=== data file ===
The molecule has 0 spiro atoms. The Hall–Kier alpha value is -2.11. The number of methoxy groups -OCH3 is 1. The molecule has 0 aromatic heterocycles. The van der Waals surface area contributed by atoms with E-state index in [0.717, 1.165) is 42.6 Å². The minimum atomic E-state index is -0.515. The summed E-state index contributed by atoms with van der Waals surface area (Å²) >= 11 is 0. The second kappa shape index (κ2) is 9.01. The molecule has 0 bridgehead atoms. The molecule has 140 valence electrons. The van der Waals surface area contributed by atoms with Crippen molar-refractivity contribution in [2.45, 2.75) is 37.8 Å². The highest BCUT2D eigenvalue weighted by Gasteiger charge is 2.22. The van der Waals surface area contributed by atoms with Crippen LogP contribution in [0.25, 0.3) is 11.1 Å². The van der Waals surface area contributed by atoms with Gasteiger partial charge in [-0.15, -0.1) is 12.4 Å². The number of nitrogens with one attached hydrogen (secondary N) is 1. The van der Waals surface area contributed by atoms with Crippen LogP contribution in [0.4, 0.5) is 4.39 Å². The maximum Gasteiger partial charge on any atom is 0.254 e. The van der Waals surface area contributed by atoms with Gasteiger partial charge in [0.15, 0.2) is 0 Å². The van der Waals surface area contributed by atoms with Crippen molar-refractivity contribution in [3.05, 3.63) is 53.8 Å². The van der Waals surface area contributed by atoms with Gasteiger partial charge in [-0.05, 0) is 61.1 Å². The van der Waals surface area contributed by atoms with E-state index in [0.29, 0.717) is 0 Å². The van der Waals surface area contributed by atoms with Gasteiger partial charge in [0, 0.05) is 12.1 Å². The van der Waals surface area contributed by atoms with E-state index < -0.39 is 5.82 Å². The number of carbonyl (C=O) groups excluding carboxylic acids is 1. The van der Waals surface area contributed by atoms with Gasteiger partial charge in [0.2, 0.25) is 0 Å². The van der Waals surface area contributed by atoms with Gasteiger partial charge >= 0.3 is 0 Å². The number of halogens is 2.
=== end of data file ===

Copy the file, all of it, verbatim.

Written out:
The molecule has 0 spiro atoms. The Hall–Kier alpha value is -2.11. The number of methoxy groups -OCH3 is 1. The molecule has 0 aromatic heterocycles. The van der Waals surface area contributed by atoms with E-state index in [0.717, 1.165) is 42.6 Å². The minimum atomic E-state index is -0.515. The summed E-state index contributed by atoms with van der Waals surface area (Å²) >= 11 is 0. The second kappa shape index (κ2) is 9.01. The molecule has 0 bridgehead atoms. The molecule has 140 valence electrons. The van der Waals surface area contributed by atoms with Crippen molar-refractivity contribution in [2.45, 2.75) is 37.8 Å². The highest BCUT2D eigenvalue weighted by Gasteiger charge is 2.22. The van der Waals surface area contributed by atoms with Crippen LogP contribution in [0.25, 0.3) is 11.1 Å². The van der Waals surface area contributed by atoms with Gasteiger partial charge in [-0.15, -0.1) is 12.4 Å². The number of nitrogens with one attached hydrogen (secondary N) is 1. The van der Waals surface area contributed by atoms with Crippen LogP contribution in [0.4, 0.5) is 4.39 Å². The maximum Gasteiger partial charge on any atom is 0.254 e. The van der Waals surface area contributed by atoms with Gasteiger partial charge in [0.15, 0.2) is 0 Å². The van der Waals surface area contributed by atoms with Crippen molar-refractivity contribution in [3.05, 3.63) is 53.8 Å². The van der Waals surface area contributed by atoms with Gasteiger partial charge in [-0.05, 0) is 61.1 Å². The van der Waals surface area contributed by atoms with E-state index in [0.29, 0.717) is 0 Å². The van der Waals surface area contributed by atoms with Gasteiger partial charge in [0, 0.05) is 12.1 Å². The van der Waals surface area contributed by atoms with E-state index < -0.39 is 5.82 Å². The number of carbonyl (C=O) groups excluding carboxylic acids is 1. The van der Waals surface area contributed by atoms with Gasteiger partial charge in [0.2, 0.25) is 0 Å². The van der Waals surface area contributed by atoms with Gasteiger partial charge >= 0.3 is 0 Å². The number of halogens is 2.